3. A small sketch book that fits in my purse
  4.  A small, portable brush.  I have to say, the latter is not necessary since a finger dipped in your beverage works well too.  (Make sure it’s clean!)
 

Sometimes you may be lucky to see them all sitting and sharing stories.  You may have more than a few minutes more to develop your gesture into a sketch..

 And sometimes, you may even be able to take your small paintbox into the concert and make a painting!  (Thanks to Smooth Jazz Cruise.)  

 

A tiny book I created as an anniversary present for Larry.  We were on a great jazz cruise, painting and listening to musicians every day…This is Marion Meadows drawn and painted from life. He later signed the page (top right).

 

When you don’t have your sketchbook, or your paints, if you have an iPhone or iPad, and a finger, you can always do gesture sketches from life.

 

iPhone and finger. Wigan Jazz Festival 2009

The app is called “Brushes” and you can download it for just under $5.00 onto your iPhone.  The iPad version is slightly more expensive at $7.99.  I believe there are similar apps available for other smart phones.  We now have no excuse not to be creative!  You can always take a photo, insert the photo into the Brushes app, and play with the photo in Brushes, playing and creating to your heart’s content.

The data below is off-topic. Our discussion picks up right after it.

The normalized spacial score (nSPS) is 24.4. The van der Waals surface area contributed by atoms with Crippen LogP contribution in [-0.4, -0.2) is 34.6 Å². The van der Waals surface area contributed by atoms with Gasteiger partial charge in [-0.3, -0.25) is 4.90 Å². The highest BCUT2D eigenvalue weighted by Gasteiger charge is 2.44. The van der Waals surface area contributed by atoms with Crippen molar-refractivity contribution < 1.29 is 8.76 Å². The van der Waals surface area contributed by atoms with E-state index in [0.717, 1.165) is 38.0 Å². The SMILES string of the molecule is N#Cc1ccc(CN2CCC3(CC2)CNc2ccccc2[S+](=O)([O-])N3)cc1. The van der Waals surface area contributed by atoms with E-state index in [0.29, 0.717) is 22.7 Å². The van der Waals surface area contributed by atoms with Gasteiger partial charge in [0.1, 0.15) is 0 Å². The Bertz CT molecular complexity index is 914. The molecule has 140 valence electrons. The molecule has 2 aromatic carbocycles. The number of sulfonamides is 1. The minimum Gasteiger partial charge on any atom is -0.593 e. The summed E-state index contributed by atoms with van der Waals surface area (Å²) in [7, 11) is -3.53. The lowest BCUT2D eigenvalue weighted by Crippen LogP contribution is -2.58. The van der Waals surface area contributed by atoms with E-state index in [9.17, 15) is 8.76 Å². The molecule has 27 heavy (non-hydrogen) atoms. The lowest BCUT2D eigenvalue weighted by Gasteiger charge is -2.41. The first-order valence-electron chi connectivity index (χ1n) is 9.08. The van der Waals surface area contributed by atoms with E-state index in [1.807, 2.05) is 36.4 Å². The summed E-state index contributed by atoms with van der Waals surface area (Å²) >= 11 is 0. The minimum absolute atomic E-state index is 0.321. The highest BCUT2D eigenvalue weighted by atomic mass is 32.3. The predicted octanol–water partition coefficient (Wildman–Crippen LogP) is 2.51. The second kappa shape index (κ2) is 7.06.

Final Word….

 

PAY IT FORWARD

My life is a living testament to the old statement “What comes around, goes around”’; or “What you do for others in an act of generosity, comes back tenfold”.  In honor of this code, I began writing down everything I know in these lessons in 2011 and began to offer them out, for free…. But it’s very valuable information.  The lessons constitute a lifetime of learning, and are lent to you as an act of generosity to help you on your artistic journey.  If you find this material helpful, continue to ‘pay it forward’ by sharing this website with others so that they too can be inspired with Art through "Lessons With Lesley."

We’d love to hear from you! Leave a comment or question on the contact page.